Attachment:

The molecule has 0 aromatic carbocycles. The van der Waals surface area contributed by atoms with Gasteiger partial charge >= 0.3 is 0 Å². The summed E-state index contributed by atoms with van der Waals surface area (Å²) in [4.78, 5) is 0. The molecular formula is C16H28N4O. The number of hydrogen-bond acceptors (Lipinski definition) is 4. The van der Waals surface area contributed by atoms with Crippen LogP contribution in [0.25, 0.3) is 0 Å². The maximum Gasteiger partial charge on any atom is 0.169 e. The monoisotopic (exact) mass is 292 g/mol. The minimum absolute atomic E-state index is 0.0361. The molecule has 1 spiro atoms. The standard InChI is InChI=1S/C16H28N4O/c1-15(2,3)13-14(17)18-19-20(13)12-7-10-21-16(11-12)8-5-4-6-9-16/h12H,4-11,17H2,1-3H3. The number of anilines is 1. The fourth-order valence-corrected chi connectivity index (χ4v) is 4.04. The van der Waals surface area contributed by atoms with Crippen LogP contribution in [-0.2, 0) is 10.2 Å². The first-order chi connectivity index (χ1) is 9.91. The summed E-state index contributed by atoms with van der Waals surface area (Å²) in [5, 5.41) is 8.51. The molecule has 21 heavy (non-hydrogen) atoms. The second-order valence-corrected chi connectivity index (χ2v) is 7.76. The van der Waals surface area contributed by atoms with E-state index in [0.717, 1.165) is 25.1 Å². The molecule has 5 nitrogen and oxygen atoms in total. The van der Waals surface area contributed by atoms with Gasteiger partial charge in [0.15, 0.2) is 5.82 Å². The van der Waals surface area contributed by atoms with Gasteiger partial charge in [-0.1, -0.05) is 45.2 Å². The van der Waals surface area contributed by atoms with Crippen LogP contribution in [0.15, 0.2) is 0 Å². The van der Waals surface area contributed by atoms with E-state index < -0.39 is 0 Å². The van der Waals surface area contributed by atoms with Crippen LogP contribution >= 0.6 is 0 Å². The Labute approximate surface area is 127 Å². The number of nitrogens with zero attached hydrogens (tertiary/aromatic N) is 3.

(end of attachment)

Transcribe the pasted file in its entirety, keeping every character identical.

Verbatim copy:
The molecule has 0 aromatic carbocycles. The van der Waals surface area contributed by atoms with Gasteiger partial charge >= 0.3 is 0 Å². The summed E-state index contributed by atoms with van der Waals surface area (Å²) in [4.78, 5) is 0. The molecular formula is C16H28N4O. The number of hydrogen-bond acceptors (Lipinski definition) is 4. The van der Waals surface area contributed by atoms with Crippen LogP contribution in [0.25, 0.3) is 0 Å². The maximum Gasteiger partial charge on any atom is 0.169 e. The monoisotopic (exact) mass is 292 g/mol. The minimum absolute atomic E-state index is 0.0361. The molecule has 1 spiro atoms. The standard InChI is InChI=1S/C16H28N4O/c1-15(2,3)13-14(17)18-19-20(13)12-7-10-21-16(11-12)8-5-4-6-9-16/h12H,4-11,17H2,1-3H3. The number of anilines is 1. The fourth-order valence-corrected chi connectivity index (χ4v) is 4.04. The van der Waals surface area contributed by atoms with Crippen LogP contribution in [-0.2, 0) is 10.2 Å². The first-order chi connectivity index (χ1) is 9.91. The summed E-state index contributed by atoms with van der Waals surface area (Å²) in [5, 5.41) is 8.51. The molecule has 21 heavy (non-hydrogen) atoms. The second-order valence-corrected chi connectivity index (χ2v) is 7.76. The van der Waals surface area contributed by atoms with E-state index in [0.717, 1.165) is 25.1 Å². The molecule has 5 nitrogen and oxygen atoms in total. The van der Waals surface area contributed by atoms with Gasteiger partial charge in [0.15, 0.2) is 5.82 Å². The van der Waals surface area contributed by atoms with Gasteiger partial charge in [-0.1, -0.05) is 45.2 Å². The van der Waals surface area contributed by atoms with Crippen LogP contribution in [0.15, 0.2) is 0 Å². The van der Waals surface area contributed by atoms with E-state index < -0.39 is 0 Å². The van der Waals surface area contributed by atoms with Crippen LogP contribution >= 0.6 is 0 Å². The Labute approximate surface area is 127 Å². The number of nitrogens with zero attached hydrogens (tertiary/aromatic N) is 3.